247229 Effects of Medicaid Physician Fees and Copayments on Access to Care

Tuesday, November 1, 2011: 11:30 AM

Adam J. Atherly, PhD , Department of Health Systems, Management and Policy, Colorado School of Public Health, Aurora, CO
Karoline Mortensen, PhD , Health Services Administration, University of Maryland, College Park, MD
Objectives: The purpose of this project is to model the effects of temporary changes in Medicaid physician fees and removal of preventive care copayment rates and in the Patient Protection and Affordable Care Act of 2010 (PPACA) on the use of US Preventive Services Task Force (USPSTF) recommended preventive care among Medicaid enrollees. Federal law does not define preventive services, include services under a mandatory benefit category or track specific preventive services covered by each Medicaid program. This has led to substantial geographic variation in Medicaid plan design and use of preventive services, with not all USPSTF services covered in all states and substantial differences in provider reimbursement and beneficiary cost sharing. PPACA appropriates federal dollars to fund increases in physician fees for the Medicaid program for 2013-2014. After 2014, the federal incentive expires and it is up to states to determine if they will continue to fund the payment increase using state funds if Congress does not fund an extension. Methods: We used data from the 2002-2008 Medical Expenditure Panel Survey (MEPS), a national probability sample of the U.S. civilian, noninstitutionalized population. The sample included 115,335 respondents aged 19 to 64 in the 29 most populous states. The unit of analysis was the report of receiving a USPSTF recommended preventive service. The probability of changes in use of recommended services was modeled using probit difference-in-difference models.

Results: Utilization rates of preventive services by Medicaid enrollees vary across states and service type, and were consistently lower than those of the privately insured yet higher than those of the uninsured. Among key USPSTF recommended services, nearly 85% of female enrollees reported a pap smear in the past three years, and 71% had a mammogram. Fecal screening was reported by 19% of enrollees aged 50 and older, and 40% reported a colonoscopy. Blood pressure checks were reported by 80% and cholesterol screening for 75% of enrollees. Results from difference-in-difference models suggest that changes in physician fees and cost sharing did not have a significant effect on Medicaid enrollees' utilization of USPSTF recommended preventive services.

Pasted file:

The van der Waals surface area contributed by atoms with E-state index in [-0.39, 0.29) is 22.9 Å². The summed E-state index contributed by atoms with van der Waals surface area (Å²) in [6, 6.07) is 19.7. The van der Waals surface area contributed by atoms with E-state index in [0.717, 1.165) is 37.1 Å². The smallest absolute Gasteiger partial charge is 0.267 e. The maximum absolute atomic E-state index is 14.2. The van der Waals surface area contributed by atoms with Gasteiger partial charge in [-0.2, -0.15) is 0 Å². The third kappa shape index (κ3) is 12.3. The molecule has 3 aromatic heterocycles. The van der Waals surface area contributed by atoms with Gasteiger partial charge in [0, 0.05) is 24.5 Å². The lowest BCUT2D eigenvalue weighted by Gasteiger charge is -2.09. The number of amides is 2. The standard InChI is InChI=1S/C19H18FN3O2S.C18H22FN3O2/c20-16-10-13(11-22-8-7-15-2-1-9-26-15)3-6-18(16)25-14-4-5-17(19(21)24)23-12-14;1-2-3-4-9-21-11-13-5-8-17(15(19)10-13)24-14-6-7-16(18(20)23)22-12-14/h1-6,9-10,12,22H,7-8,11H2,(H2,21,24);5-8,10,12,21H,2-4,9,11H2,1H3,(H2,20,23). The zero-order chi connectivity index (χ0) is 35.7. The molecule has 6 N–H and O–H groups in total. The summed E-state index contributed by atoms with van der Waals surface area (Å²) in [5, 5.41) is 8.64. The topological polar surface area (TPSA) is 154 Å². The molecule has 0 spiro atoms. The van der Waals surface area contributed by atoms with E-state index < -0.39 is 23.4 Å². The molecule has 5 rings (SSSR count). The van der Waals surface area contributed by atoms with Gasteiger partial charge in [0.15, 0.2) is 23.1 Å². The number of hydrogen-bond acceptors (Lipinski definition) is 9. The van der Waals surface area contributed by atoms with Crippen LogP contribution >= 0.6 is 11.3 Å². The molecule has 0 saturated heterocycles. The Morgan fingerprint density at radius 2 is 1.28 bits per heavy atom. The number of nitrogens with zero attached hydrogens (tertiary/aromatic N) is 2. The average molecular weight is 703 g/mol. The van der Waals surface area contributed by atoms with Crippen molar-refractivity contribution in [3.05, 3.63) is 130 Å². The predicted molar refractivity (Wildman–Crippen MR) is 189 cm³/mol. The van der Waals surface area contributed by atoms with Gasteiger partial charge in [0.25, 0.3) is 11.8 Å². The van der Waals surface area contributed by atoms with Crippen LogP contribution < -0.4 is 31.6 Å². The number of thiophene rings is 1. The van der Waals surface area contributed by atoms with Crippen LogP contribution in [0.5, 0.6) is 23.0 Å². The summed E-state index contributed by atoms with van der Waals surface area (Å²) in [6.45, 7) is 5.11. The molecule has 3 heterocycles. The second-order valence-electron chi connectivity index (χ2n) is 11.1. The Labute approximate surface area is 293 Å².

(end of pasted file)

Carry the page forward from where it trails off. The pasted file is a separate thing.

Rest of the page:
Conclusions: PPACA makes substantial though temporary expiring in 2014 changes to covered benefits, primary care provider payments, and cost sharing of preventive services for Medicaid enrollees. Our results suggest that although these changes may have other desirable effects, they are unlikely to substantially increase use of USPSTF recommended preventive care services among Medicaid enrollees.

Learning Areas:
Biostatistics, economics
Provision of health care to the public
Public health or related public policy

Learning Objectives:
Understand the effect of changes in copayments structures on the use of preventive care.

Presenting author's disclosure statement:

Qualified on the content I am responsible for because: I have extensive experience evaluating the effect of insurance design on use of services.
Any relevant financial relationships? No

I agree to comply with the American Public Health Association Conflict of Interest and Commercial Support Guidelines, and to disclose to the participants any off-label or experimental uses of a commercial product or service discussed in my presentation.